Notes to readers of this Blog


Thank you for dropping by to check out my blog. You will see a lot of other Blogs about birds I follow down the left hand side. I strongly encourage you to check some of these out as well, they are entertaining and I love to see birds from all over the world, I hope you do too.

Friday, 9 October 2015

Mulga Parrot - observations, photos and videos of feeding young in hollow

The Mulga Parrot male is one of the most colourful of Central Australian parrots. They have a quiet chatter, and I've mostly seen them in pairs. The female, although not quite as brilliant in colour, is still a stunning-looking bird. Prior to the last week, I haven't seen where they nested, or what their young look like. During my time spent observing the Black-breasted Buzzards and Brown Goshawks, a friend alerted me to the possibility of a Mulga Parrot nest nearby. After a little bit of searching, I was lucky enough to hear the chicks begging for food then saw the adults perched very close to where I was standing, then watched as the chicks were fed. As you will see in the photos and video of the post, the nest is down inside a hollow. The branch the hollow is in is about 4- 4 1/2 metres above the ground. It runs east-west and has shade for much of the day from the sun, has easy access to an open area to either fly in to feed, or escape quickly if there are predators around. Thus far I have noticed the male is the predominant feeder of the chicks, although I have seen the female around the nest. The chicks must be growing fast as I haven't seen either of the parents emerge from the nest for over a week, although with the other nesting birds around, I haven't spent vast amounts of time observing this nest.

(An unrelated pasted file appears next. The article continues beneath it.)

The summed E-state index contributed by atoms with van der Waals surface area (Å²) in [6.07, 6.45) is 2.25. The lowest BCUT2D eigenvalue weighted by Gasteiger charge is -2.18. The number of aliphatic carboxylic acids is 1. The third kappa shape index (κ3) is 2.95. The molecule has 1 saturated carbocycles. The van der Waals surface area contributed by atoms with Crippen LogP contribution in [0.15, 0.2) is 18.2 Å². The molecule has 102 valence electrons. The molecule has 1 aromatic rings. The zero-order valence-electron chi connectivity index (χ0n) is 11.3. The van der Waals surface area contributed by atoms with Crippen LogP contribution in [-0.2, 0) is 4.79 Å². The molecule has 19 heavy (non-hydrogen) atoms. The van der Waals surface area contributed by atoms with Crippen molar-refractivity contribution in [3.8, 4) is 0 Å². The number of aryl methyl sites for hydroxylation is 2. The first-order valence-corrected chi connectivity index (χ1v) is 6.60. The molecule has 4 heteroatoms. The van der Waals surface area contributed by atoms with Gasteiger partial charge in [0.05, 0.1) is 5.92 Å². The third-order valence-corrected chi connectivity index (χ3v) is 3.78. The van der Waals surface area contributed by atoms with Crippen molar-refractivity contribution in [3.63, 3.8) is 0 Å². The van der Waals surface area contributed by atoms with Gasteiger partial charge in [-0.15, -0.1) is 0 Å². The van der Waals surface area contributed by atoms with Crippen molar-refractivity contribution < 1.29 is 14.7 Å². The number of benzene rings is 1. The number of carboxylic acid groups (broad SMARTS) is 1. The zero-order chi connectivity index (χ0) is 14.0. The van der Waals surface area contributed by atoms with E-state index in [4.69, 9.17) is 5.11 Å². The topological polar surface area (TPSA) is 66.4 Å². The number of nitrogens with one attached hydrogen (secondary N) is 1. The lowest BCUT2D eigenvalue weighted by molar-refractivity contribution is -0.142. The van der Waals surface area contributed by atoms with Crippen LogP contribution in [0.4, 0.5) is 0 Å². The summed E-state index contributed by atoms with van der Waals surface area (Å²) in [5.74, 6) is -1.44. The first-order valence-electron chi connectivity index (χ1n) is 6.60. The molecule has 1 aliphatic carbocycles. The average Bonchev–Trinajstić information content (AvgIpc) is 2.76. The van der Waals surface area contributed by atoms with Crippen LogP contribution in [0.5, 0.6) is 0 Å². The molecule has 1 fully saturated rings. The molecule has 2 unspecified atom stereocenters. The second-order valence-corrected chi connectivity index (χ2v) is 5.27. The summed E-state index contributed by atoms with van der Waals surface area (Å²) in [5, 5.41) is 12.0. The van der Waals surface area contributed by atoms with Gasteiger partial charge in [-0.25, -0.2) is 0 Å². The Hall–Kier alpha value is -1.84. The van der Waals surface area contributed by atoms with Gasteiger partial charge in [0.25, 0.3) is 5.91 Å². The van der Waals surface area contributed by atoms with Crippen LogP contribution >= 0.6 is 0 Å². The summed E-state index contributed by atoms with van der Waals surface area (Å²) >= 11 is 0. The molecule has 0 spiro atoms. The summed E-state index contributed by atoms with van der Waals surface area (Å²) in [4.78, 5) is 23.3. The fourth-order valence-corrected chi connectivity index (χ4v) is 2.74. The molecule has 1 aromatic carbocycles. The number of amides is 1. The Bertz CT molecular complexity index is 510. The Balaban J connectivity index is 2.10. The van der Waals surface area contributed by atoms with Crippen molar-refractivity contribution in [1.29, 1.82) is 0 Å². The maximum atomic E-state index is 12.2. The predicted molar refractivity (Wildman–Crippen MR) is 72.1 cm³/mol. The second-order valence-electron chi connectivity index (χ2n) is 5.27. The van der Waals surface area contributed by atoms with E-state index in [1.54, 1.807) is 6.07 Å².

There are at least four chicks inside the hollow. I suspect based on the observable plumage there are at least 2 males and 1 female. The hollow is a good size for feeding as the adult can perch on the lower side of the hollow opening then regurgitate the food and still be able to feed the still small, but growing chicks without them needing to come too far out of the hollow. Compared to the stunning adults, the chicks have not as yet taken on an overly eye-catching appearance. There is very little sound from the chicks in the nest while they are unattended. This changes when they hear the adult chattering nearby to alert them of their presence. This is similar to the calls I hear the adults make when they are observed free-ranging in the wild (ie not attending to a nest).

Hopefully I will be able to observe the young emerge fully-feathered to fledge, time and responsibilities permitting.

Mulga Parrot

and here is a short video of the adult male feeding the chicks

No comments:

Post a Comment